If you would like a more reliable way of following my inspiration and interests (i.e. internet whims), please wander over to my Pinterest page. There you will find all of the pretty and captivating things I find on my trips through cyberspace.
Yours in pinning,
Sunday, October 16, 2011
I'm home sick today, swaddled in a snuggie and patiently working on creating a butt-shaped groove on our new couch cushions. Just watched a bunch of movie trailers, want to know what I think about 'em? Read on. This is as creative and engaged as I'm going to get today, enjoy the delirium.
As a child of the 80s/90s, obviously Sesame Street lives in a very warm and fuzzy part of my heart. But I never really 'got' Elmo. Pretty high-pitched for my tastes. Oscar and the little worm guy are my favorites. Anyway, from the looks of it, the guy behind Elmo is wayyy cuter than the muppet ever was.
Jim Halpert John Krasinski, Drew Barrymore sans Covergirl mask, Alaska is fascinating always (probably because I was a devout Northern Exposure fan as a kid), dreamy guy from My Best Friend's Wedding is in a uniform and now has perfect salt'n'pepper hair (dreamyx3), I like how whales are too big to even understand, I want to know how you cut through solid ocean ice, I laughed when they brought 'Soviets' into the story, I like crying about people coming together.
This looks like the type of movie that is totally manipulative in a really okay way. Here's a list of reasons why this appeals to me, even though I don't usually watch/care about/enjoy dramas about animals.
I'm intrigued by the little crazy boy who is narrating when the trailer opens. I enjoy glimpses into Other American Lifestyles. Also I love to see people dance, and it looks like there are lots of weirdos dancing in this movie.
I haven't been to the movies in awhile, and I don't have cable, and I live under a rock. I have heard people mention this movie though, and did find the trailer pretty entertaining. Obviously Ryan Gosling and Carey Mulligan are as gorgeous as ever. But I don't think I can watch anything involving Christina Hendricks wearing 21st-century clothing. It's just wrong.
This looks pretty good, if you feel like crying a lot, or being lost in time, or being scared of Willem Dafoe. Mostly though I'm just relieved that, once you hide his smarmy face behind a scruffy beard and some scholarly glasses, Ryan Reynolds finally looks as attractive as everyone claims he is.
I've saved the best for last (and listed alphabetically). This is so beautiful and strange and mesmerizing, obviously I will love it. In theatres November 11th -- if no one else steps up to the plate (aHEM) I'm gonna take myself for my birthday (NOVEMBER22ND). I've made my peace with Kirsten Dunst for the most part, and I think she is more than cancelled out by Charlotte Gainsbourg and a big mystical ice planet.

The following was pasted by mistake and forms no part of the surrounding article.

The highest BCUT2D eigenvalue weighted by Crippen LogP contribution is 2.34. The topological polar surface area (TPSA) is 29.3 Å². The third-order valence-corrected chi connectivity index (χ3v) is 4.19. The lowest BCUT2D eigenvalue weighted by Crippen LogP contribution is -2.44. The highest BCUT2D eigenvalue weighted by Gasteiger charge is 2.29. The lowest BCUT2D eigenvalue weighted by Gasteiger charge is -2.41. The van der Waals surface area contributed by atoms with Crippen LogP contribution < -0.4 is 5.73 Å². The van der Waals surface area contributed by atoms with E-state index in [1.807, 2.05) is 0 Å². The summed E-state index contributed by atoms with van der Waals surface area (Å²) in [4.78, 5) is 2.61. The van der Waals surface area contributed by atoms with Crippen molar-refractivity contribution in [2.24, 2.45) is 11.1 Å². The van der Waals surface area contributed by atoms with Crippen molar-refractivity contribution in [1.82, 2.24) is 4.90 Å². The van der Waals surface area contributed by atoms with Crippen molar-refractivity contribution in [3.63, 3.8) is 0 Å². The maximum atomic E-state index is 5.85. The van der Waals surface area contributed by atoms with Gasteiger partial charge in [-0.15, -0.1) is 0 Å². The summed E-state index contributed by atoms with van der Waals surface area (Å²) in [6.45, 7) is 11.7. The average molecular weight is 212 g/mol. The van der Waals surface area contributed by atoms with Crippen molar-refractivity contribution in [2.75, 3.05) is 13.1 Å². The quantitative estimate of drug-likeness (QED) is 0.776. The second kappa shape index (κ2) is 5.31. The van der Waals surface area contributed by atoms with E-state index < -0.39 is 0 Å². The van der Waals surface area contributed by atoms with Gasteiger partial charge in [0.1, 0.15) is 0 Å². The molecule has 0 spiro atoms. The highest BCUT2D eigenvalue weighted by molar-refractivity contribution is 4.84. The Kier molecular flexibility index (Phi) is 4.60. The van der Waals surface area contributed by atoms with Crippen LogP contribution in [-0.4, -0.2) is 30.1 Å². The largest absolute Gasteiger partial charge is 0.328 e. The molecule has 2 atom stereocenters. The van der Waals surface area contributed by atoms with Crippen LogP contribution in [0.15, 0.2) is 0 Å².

Thanks for tuning in, folks.
Friday, October 14, 2011
This time of year especially, my sartorial instinct is to mimic nature and dress myself in shades of ivory, brown, and gray. But this fall, more than ever before, I feel as though I need to be embracing color. If anyone else is in need of some motivation or inspiration, look no further than yesterday's Bhutanese royal wedding. I don't know about you, but never before have I even considered combining marigold, fuchsia and turquoise. But somehow it feels perfect for October.
Wishing you a bright and inspired autumn,
Friday, October 7, 2011
When I want to learn something, or seek entertainment, or merely pass the time, I go to my desk. Simple, but made of solid wood, it sits in the corner of a room by a window. I sit and, in one motion, pull an enormous book to the center of the desk while bringing myself to the edge of my seat. With the cover resting in one hand, I walk my fingers down the edges of pages until they reach some letter or number or space in my mind and then I spread them open. Rarely, I'll get it just right, and there it is, the tidbit I was looking for. But, far more often, it's not there, and so I get sidetracked, letting my finger trace down the page, letting my mind flit from one thing to another, losing myself in the pages and columns and synonyms and related articles. And then the sun is different on the page, or there's a noise outside the window. Contrasted with the soft paper and orderly text and thoughtful absorption of the moment before, the outdoors seem so bright and chaotic and alluring with the promise of all I had learned and all that is still to be known. I leave the book open, letting the pages lift and fall in the breeze from the open window in the corner of the room that is empty, and I am seeing what all the noise is about.